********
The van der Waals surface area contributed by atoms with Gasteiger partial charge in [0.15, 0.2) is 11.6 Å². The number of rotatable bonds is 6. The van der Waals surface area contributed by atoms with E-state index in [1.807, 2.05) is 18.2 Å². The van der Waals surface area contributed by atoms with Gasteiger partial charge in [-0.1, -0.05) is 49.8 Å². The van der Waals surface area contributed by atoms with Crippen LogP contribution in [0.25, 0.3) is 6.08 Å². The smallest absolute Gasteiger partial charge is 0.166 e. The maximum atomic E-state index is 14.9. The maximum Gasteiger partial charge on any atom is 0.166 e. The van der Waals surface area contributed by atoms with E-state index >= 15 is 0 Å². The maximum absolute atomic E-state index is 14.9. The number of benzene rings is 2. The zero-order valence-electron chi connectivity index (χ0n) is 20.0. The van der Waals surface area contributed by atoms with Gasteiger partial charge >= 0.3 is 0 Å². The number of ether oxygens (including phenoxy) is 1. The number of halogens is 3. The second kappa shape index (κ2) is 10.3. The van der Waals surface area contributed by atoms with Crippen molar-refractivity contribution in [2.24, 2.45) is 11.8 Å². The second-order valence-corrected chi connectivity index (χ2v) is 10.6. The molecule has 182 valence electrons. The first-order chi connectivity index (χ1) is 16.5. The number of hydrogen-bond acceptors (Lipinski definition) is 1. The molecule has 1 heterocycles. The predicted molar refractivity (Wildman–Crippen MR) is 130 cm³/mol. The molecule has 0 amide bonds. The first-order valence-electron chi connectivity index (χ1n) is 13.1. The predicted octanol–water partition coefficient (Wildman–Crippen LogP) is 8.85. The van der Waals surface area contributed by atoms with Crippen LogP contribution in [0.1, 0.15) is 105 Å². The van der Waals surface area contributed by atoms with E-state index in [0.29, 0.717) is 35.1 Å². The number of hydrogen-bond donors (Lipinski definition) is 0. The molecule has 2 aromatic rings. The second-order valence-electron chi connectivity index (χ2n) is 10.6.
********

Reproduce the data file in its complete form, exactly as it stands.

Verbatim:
The van der Waals surface area contributed by atoms with Gasteiger partial charge in [0.15, 0.2) is 11.6 Å². The number of rotatable bonds is 6. The van der Waals surface area contributed by atoms with E-state index in [1.807, 2.05) is 18.2 Å². The van der Waals surface area contributed by atoms with Gasteiger partial charge in [-0.1, -0.05) is 49.8 Å². The van der Waals surface area contributed by atoms with Crippen LogP contribution in [0.25, 0.3) is 6.08 Å². The smallest absolute Gasteiger partial charge is 0.166 e. The maximum atomic E-state index is 14.9. The maximum Gasteiger partial charge on any atom is 0.166 e. The van der Waals surface area contributed by atoms with E-state index >= 15 is 0 Å². The maximum absolute atomic E-state index is 14.9. The number of benzene rings is 2. The zero-order valence-electron chi connectivity index (χ0n) is 20.0. The van der Waals surface area contributed by atoms with Gasteiger partial charge >= 0.3 is 0 Å². The number of ether oxygens (including phenoxy) is 1. The number of halogens is 3. The second kappa shape index (κ2) is 10.3. The van der Waals surface area contributed by atoms with Crippen molar-refractivity contribution in [2.24, 2.45) is 11.8 Å². The second-order valence-corrected chi connectivity index (χ2v) is 10.6. The molecule has 182 valence electrons. The first-order chi connectivity index (χ1) is 16.5. The number of hydrogen-bond acceptors (Lipinski definition) is 1. The molecule has 1 heterocycles. The predicted molar refractivity (Wildman–Crippen MR) is 130 cm³/mol. The molecule has 0 amide bonds. The first-order valence-electron chi connectivity index (χ1n) is 13.1. The predicted octanol–water partition coefficient (Wildman–Crippen LogP) is 8.85. The van der Waals surface area contributed by atoms with Crippen LogP contribution in [0.1, 0.15) is 105 Å². The van der Waals surface area contributed by atoms with E-state index in [0.29, 0.717) is 35.1 Å². The number of hydrogen-bond donors (Lipinski definition) is 0. The molecule has 2 aromatic rings. The second-order valence-electron chi connectivity index (χ2n) is 10.6.